Imagine you’re the mother of an infant. And you pump breast milk every day to nourish your newborn. Then you discover that, despite your effort, your baby has actually been given someone else’s milk. That’s what happened to inmates at the Coffee Creek Correctional Facility in Wilsonville. That’s Oregon’s only prison for women. The Oregonian’s Laura Gunderson uncovered this story and joined All Things Considered host Kate Davidson to talk about the mix-up. To hear their full conversation, click play in the audio player above.
Q&A with The Oregonian's Laura Gunderson
Kate Davidson: What exactly happened at Coffee Creek?
Laura Gunderson: Well, there were four women in the program right now. These are women who were incarcerated and then gave birth. They don't actually have the babies there at the facility. But they have the babies, and then the babies go to family members or to case workers or to foster families, who care for them. And to try to keep that bond going and do what they can for their babies while they are at Coffee Creek, the women are allowed to breast feed. They each have their own pumps, and they pump several times throughout the day, take the milk to the medical center, and the medical center nurses put them in a freezer.
I heard from one of the inmates, a woman named Trisha Mart, who discovered from her husband on the outside that when he had gone to feed the baby – everything had been fine – he thought he had fed the baby, he came back and saw that the empty bag on the kitchen counter had another inmate's name on it.
KD: How was it marked? Was it a formal label or a marker?
LG: It really seems to vary. That was a sticker with somebody's name on it. Trisha had always written her name on it, but I don't think the family recognized at that point it was something they should be checking. There didn't seem to be a rule that when you've submitted your bag to medical center that it had to have a name on it. So when the nurses distributed the milk to the families — the families have to come weekly to pick up the milk – they distribute them into ice chests for the family, and it appeared that when that would happen, there was, you know, confusion, and that families were getting anybody's milk.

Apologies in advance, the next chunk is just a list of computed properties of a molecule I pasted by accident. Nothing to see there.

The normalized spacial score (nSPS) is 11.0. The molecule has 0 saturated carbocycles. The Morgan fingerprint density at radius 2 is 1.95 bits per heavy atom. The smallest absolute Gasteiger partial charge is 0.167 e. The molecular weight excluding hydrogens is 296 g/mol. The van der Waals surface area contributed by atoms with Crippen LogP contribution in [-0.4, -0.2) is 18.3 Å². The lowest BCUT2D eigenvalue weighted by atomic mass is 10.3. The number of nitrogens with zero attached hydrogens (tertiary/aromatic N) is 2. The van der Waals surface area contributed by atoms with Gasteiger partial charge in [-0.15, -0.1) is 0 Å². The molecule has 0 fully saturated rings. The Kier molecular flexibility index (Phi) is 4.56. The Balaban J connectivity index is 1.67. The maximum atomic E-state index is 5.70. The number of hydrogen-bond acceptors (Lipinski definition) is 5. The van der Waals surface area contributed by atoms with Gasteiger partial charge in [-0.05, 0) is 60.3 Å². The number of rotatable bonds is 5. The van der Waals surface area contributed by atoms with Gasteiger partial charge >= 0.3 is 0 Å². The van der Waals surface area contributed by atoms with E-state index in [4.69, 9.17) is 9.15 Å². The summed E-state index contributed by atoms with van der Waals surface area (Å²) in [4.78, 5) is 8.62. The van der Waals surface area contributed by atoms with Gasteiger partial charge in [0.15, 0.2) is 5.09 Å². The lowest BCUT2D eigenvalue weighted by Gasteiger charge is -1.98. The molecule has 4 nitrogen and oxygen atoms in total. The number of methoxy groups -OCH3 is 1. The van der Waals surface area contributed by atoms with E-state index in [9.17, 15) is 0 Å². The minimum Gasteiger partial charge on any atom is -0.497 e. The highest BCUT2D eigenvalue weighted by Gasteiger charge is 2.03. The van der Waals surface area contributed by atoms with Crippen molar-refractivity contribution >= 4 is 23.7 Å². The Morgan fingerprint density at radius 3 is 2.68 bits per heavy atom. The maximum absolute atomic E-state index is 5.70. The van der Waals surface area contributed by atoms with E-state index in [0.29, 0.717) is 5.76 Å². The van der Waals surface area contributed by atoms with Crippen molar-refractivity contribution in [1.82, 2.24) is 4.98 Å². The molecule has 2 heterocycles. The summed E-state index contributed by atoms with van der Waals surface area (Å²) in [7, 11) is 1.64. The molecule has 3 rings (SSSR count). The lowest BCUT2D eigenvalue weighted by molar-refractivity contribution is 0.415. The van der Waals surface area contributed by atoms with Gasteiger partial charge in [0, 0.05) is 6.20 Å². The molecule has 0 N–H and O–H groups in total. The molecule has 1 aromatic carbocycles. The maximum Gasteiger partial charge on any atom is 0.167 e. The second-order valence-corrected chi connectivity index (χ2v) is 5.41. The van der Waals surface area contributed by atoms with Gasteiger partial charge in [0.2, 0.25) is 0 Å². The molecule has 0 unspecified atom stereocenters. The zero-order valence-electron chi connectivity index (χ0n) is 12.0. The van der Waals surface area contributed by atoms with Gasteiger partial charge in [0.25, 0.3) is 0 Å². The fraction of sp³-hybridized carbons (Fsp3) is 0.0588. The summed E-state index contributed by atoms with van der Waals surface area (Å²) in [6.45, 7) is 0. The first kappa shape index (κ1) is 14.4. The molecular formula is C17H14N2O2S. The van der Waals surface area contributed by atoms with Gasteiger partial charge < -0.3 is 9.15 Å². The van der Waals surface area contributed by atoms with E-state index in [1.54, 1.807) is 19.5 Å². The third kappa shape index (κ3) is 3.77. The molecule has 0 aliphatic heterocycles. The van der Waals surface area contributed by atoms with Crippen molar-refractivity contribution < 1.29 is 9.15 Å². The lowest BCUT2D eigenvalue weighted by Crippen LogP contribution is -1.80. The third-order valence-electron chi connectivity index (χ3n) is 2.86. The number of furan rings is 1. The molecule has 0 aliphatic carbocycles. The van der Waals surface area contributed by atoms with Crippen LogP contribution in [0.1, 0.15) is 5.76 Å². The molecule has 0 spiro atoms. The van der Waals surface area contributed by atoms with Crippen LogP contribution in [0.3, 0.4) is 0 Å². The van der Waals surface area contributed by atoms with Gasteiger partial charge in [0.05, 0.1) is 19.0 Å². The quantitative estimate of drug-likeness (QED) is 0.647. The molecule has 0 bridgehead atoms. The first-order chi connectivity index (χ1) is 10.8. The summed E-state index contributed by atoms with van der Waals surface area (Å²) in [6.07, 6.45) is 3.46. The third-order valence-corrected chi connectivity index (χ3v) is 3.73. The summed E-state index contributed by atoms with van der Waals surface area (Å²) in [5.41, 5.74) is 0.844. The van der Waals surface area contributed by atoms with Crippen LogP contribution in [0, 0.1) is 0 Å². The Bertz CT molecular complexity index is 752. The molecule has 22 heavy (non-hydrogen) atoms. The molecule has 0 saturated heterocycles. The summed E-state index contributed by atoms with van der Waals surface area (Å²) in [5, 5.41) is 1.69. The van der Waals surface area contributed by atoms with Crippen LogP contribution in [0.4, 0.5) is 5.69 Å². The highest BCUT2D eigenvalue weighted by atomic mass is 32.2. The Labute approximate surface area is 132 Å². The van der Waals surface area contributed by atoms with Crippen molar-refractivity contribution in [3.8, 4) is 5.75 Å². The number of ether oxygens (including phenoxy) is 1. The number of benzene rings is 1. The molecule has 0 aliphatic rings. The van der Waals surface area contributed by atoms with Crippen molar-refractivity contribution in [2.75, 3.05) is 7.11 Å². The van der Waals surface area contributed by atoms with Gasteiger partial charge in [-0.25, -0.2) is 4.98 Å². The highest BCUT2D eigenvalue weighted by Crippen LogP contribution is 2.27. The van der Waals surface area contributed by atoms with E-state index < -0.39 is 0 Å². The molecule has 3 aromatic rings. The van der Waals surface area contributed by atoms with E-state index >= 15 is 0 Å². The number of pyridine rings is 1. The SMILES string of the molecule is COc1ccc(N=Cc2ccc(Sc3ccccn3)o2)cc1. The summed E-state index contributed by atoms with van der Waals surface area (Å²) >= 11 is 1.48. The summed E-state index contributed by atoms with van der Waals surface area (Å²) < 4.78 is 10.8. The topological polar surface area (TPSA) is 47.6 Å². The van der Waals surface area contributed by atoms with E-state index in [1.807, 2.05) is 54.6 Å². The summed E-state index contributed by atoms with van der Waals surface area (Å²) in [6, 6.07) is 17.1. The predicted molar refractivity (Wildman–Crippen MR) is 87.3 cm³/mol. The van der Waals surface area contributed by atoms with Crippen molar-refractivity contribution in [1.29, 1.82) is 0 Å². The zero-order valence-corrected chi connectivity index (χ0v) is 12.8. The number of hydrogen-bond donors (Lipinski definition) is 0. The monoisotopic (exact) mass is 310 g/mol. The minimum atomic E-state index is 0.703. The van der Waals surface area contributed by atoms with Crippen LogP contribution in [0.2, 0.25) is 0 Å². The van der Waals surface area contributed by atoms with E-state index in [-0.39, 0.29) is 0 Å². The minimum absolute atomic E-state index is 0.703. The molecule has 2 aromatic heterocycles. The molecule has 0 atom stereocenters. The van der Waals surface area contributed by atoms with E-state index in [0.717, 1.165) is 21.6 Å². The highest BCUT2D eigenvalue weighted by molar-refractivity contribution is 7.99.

When I got the letter from Trisha telling me about this, what struck me is that this is kind of the essence of what a prison is supposed to do: be very clear about what comes in and what goes out.
KD: So we're talking about at least four inmates involved in this breast-feeding program. Is there any health risk to the babies that might occur from having another mother's milk?
LG: Well, definitely the women involved in the program were concerned because they knew at least one of the other inmates had self-reported she had Hep C, Hepatitis C. They also had concerns because, of course, there are women who take medications, both that they have been told to take, but others, they say, take them as contraband, and in addition to medications, also drugs.
KD: Have you talked to any doctors who might indicate whether there is an actual health risk to the babies?
LG: The likelihood seems low. It's more likely that a baby would contract Hepatitis C because its mother had it, and it was something that, in bearing the baby, that's why the baby would have Hep C. There is a small chance that it can be contracted through breast milk, and the doctors I spoke to were pretty sure that probably these babies were OK, but they won't know for sure until 18 months when they can do the test that most accurately tells you whether or not that that disease has been passed on.
KD: I think listeners hearing this right now might think it can't be that hard to correctly label a bag of breast milk. Do you have a sense of whether this was just a systems failure or whether it says something deeper about a cultural problem at the prison?
LG: Well, it struck me as both. The Department of Corrections said that they have addressed this, that they now will not take the milk unless there is a name on it, and they have two nurses who will check through the process that they distribute the ice chest to the family. But at least one of the inmates, a woman named Marcie Harris, felt that throughout the process that she was complaining, that she was punished for complaining, and she was told not to talk about it, not to talk about it to the other mothers or her family or her lawyer. And she felt that that scared her.
KD: Has anything come to light since your first story was published?
LG: Yes. I've definitely heard from another inmate, who says that she and others during the program's time in 2013 had the same experience, and that definitely contradicts what I have heard from the Department of Corrections, who says this is a one-time thing that only happened a couple of times. I know from the inmates today that it happened many times, and it also opened up the issue that families on the outside felt as if they weren't being heard. They were trying to advocate for their family members inside, and they didn't feel they were being listened to.